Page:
One of the things I’ve observed about myself and other autistic people I know is that we’re not good at listening to our own needs. This is generally recognised as an autistic trait, but whether it’s completely inherent or partially learned is an interesting question.
On the “nature” side of the argument it’s clear that the ability to hyper-focus on a single topic – a talent shared by many on the spectrum – could interfere with the ability to process other signals. Descriptions of this trait are often framed in terms of a deficiency in social skills, manifesting as a resolute unresponsiveness of the autist to other people around them; but those willing to alter their perspective might note that the unresponsiveness is to almost any disturbance, and not just that which would usually prompt a social interaction.
But there are environmental factors too. The trouble with having fundamentally different self-care needs is that throughout our formative years, we, like all children, learn from other people. It’s a rare and incredible individual who can develop an understanding of their own needs and act on them effectively when constantly contradicted – implicitly or explicitly – by the rest of the world.
So it’s possible this lack of self-awareness is an autistic trait, or that it’s psychologically ingrained through years of learning that our needs can’t possibly be what we think. Or probably both. Whatever the reasons, I certainly have difficulty with this. It’s often hard for me to interpret the signals my body gives me to determine what it needs.
The most obvious way this shows itself is in how I respond – or rather, don’t respond – to the onset of fatigue. This wonderful ability to hyper-focus on the best things in life interferes not only with external signals, but with internal. The stereotype of the “mad scientist” who forgets to eat or sleep seems entirely plausible when you regularly “wake up” from deep focus to realise it’s 10 pm, you haven’t eaten yet and you REALLY REALLY REALLY NEED TO PEE.
The difficulty of ignoring or not recognising internal signals manifests in a variety of other contexts. My response to pain, for example. I’ve learned over the years that I’m probably hypersensitive to pain; but knowing this has led me to ignore certain signals that, with hindsight, I should have listened to. It takes me a few times running on a strained muscle before I’ll believe the thing is actually an injury that needs rest, rather than my body just making a fuss about nothing.
Yet another one for me is hunger. I have an enormous amount of trouble distinguishing between hunger and fatigue. When struggling with depression, I’ve curled up exhausted in my armchair of an evening with no energy to move, read or even cry – not realising the crucial point that, having taken no interest in my lunch or afternoon snack, my mood will lift exponentially if I could just get up and cook some food! But even at better times, I can often only tell by experimentation whether I’m actually hungry or if I need to zone out for a while.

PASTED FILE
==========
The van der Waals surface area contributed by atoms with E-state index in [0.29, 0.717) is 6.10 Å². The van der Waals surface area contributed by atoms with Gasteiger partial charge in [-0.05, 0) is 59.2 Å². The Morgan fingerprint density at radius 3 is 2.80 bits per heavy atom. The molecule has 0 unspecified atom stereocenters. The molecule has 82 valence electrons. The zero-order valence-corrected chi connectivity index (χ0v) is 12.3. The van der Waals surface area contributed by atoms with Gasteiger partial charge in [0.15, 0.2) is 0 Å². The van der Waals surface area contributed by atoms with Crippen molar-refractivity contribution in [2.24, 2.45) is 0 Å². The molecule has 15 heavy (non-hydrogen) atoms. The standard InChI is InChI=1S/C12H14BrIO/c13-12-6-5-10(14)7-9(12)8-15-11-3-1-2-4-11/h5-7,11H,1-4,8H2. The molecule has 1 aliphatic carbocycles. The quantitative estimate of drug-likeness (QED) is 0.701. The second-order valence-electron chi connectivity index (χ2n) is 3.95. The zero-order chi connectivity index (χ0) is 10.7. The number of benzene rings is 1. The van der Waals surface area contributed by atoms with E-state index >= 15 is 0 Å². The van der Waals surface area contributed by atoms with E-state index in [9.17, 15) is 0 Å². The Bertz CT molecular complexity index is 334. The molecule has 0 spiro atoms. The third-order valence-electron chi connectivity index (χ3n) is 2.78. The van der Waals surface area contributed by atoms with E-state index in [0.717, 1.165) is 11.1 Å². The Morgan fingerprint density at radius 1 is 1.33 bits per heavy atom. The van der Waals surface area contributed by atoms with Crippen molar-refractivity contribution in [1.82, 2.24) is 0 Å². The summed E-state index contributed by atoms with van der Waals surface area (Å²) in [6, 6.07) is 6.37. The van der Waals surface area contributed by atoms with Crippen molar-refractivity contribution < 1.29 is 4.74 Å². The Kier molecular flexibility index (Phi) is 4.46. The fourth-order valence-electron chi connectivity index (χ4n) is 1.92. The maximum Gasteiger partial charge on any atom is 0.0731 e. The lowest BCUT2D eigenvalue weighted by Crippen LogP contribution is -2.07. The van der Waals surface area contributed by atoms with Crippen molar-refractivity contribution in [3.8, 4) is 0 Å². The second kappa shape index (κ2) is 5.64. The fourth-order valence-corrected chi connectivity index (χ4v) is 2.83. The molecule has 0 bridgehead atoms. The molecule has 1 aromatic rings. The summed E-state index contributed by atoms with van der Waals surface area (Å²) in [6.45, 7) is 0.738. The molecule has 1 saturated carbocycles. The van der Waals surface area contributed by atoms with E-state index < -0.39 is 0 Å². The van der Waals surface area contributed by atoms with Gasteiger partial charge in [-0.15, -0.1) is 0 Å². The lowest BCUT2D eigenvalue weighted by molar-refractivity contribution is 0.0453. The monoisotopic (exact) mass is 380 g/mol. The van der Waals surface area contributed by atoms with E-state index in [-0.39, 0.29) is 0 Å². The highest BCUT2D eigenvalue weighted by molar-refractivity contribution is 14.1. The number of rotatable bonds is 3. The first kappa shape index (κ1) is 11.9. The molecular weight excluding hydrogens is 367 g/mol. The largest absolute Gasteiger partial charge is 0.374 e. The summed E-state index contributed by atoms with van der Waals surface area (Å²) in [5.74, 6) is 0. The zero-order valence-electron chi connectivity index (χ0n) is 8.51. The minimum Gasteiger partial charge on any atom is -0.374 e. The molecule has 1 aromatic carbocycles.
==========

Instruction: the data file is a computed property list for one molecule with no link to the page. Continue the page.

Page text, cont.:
A really annoying thing about hunger is when it strikes out of the blue. One minute everything’s fine, the next I’m shaking and weak, my stomach completely hollow. The feeling is absolute, immediate and all-consuming, such that I’ll stop whatever I’m doing as soon as humanly possible to look for food. Chatting with an autistic friend I wondered aloud why more people don’t act so driven when hungry. He postulated that perhaps their bodies are better at giving subtle signals, allowing them more time to act, before the need is urgent. My pragmatic solution these days is always to have a snack in my bag with me, just in case.
Mental fatigue is actually the one that causes me the most difficulty in everyday life. It’s really good to be able to focus intensely on my job, but work life doesn’t leave me much in reserve. Although there are times when I struggle to get focused on a task, in my first couple of years as a scientist I would regularly find myself absorbed until an hour or two later than I should have left the office. It wasn’t until I was completely exhausted that I’d “wake up”, suddenly, to realise I had barely the energy needed to get myself home. Once home and fed, with no down-time to recharge before bed, the next day would be a hazy blur of mental exhaustion. If I overstayed my hours on a Monday, it wasn’t uncommon to lose the rest of the week. In the end the only way I could break the cycle was to set an alarm on my phone, to distract my attention at the end of the working day.
And the flip side of mental fatigue, of course, is self-discipline – or at least, the appearance thereof. Although my focus, once established, is pretty much unbreakable, to achieve that state in an office full of people can be tortuous, and is often impossible. The level of effort needed to sustain these failing efforts is far above that which neurotypical people exert. But unfortunately, it’s often the number of hours spent at the desk rather than the actual work achieved which matters day-to-day.
Of course, these are just surface issues. I could spend many pages on the long term mental and physical health impacts of self-neglect. But that’s not where I am today 🙂
On the whole, I don’t really want to fix this. I’m happy with my hyper-focus. I do my best, most satisfying work when I’m fully absorbed, and not distracted by what my body needs! But it’s important for me to achieve a balance, maintaining my health and wellbeing enough so that I don’t crash and burn, and can continue to focus on doing what I love over the longer term.